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Interactions between functional serotonergic polymorphisms and demographic factors influence personality traits in healthy Spanish Caucasians

Saiz, Pilar Alejandraa; Garcia-Portilla, Maria P.a; Herrero, Rocíob; Arango, Celsod; Corcoran, Paula f; Morales, Blancac; Bascarán, Maria-Teresaa; Alvarez, Victoriac; Coto, Eliecerc; Paredes, Begoñae; Fernández, Juan M.a; Bobes, Julioa

doi: 10.1097/YPG.0b013e32833a20b9
Original Articles

Background Data from epidemiological genetic studies suggest that variability in personality traits is explained, at least partly, by genetic factors. Recently, a growing number of molecular genetic studies have suggested the involvement of the serotonin system in specific traits.

Objective To investigate the association between three serotonergic polymorphisms [A-1438G (rs6311) of the HTR2A gene, and STin2 VNTR and 5-HTTLPR of the SLC6A4 gene] and personality traits assessed with the Temperament and Character Inventory.

Materials and methods Four hundred and four unrelated healthy volunteers [50% males, mean age (standard deviation)=40.5 (11.3)] from Asturias (northern Spain) were genotyped using standard methods. Cloninger's Temperament and Character Inventory was used for investigation of temperament and character traits.

Results The genetic variants were in Hardy–Weinberg equilibrium and genotypic frequencies were similar in both the sexes. 5-HTTLPR was associated with a direct effect on self directedness (F=6.20, P=0.002), and interacting with educational level (F=3.10, P=0.016) and A-1438G (F=3.34, P=0.011) with respect to novelty seeking. STin2 VNTR interacted with age in relation to reward dependence (F=2.74, P=0.013) and with sex in relation to cooperation (F=5.10, P=0.007). In addition, SLC6A4 haplotypes had significant effects on harm avoidance (lower in volunteers with L12), self directedness (higher in volunteers with L12), and self transcendence (higher in volunteers with S10).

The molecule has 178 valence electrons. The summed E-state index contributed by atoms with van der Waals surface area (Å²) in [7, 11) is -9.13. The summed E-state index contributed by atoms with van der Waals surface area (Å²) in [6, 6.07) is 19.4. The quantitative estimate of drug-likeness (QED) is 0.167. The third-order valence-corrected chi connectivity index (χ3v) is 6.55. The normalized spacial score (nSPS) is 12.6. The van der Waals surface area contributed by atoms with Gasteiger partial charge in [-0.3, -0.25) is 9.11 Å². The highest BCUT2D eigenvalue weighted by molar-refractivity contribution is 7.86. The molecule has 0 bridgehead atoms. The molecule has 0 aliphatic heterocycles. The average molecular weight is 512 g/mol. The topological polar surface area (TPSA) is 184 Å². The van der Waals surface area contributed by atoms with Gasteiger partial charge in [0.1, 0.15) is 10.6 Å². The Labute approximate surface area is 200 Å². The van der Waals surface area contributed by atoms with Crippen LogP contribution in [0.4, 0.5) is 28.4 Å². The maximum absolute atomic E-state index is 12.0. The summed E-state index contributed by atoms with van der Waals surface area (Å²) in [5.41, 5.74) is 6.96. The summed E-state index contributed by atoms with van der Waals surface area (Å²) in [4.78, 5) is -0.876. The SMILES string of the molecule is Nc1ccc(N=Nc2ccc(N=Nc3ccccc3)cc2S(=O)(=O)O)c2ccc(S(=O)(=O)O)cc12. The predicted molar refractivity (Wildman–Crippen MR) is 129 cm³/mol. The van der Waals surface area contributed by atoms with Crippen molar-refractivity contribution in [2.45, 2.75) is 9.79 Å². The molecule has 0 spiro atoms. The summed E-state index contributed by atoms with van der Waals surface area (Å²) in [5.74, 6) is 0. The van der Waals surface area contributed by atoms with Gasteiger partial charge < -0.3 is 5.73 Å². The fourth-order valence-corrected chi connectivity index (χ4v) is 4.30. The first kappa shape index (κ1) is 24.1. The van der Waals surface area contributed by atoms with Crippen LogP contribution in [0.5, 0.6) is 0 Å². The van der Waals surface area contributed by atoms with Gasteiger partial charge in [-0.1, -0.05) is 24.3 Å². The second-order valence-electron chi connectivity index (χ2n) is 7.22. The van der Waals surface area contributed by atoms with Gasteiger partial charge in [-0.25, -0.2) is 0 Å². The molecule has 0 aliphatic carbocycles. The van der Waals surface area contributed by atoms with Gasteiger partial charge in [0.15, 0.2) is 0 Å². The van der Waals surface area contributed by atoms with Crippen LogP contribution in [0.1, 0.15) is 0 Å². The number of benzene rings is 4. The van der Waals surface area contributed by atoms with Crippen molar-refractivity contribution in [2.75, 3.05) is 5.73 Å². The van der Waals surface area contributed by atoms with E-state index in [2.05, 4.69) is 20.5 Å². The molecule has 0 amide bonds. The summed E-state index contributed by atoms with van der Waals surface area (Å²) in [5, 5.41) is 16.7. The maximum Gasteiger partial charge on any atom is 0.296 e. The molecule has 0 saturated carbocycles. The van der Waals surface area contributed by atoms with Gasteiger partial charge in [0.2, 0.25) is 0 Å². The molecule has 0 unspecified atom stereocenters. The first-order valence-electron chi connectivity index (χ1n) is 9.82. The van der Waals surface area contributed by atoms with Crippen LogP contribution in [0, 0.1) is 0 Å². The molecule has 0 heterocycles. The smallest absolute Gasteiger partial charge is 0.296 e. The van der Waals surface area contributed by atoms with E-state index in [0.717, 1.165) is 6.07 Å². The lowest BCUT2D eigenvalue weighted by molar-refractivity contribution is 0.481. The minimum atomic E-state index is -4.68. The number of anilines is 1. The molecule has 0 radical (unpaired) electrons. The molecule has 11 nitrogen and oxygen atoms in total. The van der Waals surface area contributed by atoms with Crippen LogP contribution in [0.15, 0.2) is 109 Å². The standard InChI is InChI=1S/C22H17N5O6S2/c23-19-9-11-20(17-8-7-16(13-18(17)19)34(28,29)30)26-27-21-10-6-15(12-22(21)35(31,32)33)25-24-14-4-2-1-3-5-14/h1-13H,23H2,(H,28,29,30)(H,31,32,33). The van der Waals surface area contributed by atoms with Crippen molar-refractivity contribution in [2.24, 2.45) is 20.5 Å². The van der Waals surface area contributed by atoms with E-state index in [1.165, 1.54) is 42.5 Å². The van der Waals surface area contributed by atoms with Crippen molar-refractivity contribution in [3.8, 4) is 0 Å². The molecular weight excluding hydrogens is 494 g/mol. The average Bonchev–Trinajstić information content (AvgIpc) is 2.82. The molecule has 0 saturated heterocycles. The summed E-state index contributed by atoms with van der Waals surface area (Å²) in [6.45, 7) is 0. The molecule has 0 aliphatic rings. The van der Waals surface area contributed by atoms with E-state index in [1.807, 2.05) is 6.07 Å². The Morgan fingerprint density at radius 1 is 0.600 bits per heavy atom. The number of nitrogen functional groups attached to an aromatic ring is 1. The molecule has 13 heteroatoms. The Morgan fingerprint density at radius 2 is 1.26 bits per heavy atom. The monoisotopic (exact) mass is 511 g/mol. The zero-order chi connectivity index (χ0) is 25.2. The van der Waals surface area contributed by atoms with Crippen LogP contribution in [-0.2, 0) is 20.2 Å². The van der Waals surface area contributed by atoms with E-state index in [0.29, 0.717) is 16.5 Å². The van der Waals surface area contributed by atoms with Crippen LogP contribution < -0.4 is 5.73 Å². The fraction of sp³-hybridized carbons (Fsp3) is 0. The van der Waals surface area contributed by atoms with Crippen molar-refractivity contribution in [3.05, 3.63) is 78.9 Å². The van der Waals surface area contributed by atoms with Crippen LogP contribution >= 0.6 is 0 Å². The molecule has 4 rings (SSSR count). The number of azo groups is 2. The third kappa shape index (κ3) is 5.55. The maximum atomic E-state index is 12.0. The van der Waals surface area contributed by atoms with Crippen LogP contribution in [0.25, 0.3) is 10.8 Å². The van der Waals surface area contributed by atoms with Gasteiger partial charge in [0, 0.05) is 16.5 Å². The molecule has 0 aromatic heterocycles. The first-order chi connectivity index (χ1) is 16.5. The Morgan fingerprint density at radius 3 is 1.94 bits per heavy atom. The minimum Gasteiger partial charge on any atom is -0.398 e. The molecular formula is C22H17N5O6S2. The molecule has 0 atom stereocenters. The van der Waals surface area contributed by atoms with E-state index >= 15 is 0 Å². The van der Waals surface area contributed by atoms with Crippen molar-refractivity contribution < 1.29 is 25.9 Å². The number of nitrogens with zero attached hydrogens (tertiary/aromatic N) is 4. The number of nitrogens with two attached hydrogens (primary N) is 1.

Conclusion Our findings suggest a strong genetic component in personality traits manifested primarily through interaction effects that occur between genetic factors alone and between genetic and demographic factors.

aDepartment of Psychiatry, School of Medicine, University of Oviedo, Centro de Investigación Biomédica en Red de Salud Mental, CIBERSAM, Julian Claveria

bHealth Services of Asturias (SESPA), Alvaro Florez Estrada sn

cLaboratory of Molecular Genetics, Hospital Universitario Central de Asturias, Celestino Villamil sn, Oviedo

dUnidad de Adolescentes, Department of Psychiatry, Hospital General Universitario Gregorio Marañon, Centro de Investigación Biomédica en Red de Salud Mental, CIBERSAM, Ibiza, Madrid

eEmergency Room, San Agustin Hospital, Camino de Heros, Avilés, Spain

fNational Suicide Research Foundation, Cork, Ireland

Correspondence to Pilar Alejandra Saiz, MD, PhD, Department of Psychiatry, School of Medicine, Julián Claveria 6 – 3°, Oviedo 33006, Spain

Tel/fax: +34 98 510 3552; e-mail:

Received 2 September 2009 Revised 30 November 2009 Accepted 7 December 2009

© 2010 Lippincott Williams & Wilkins, Inc.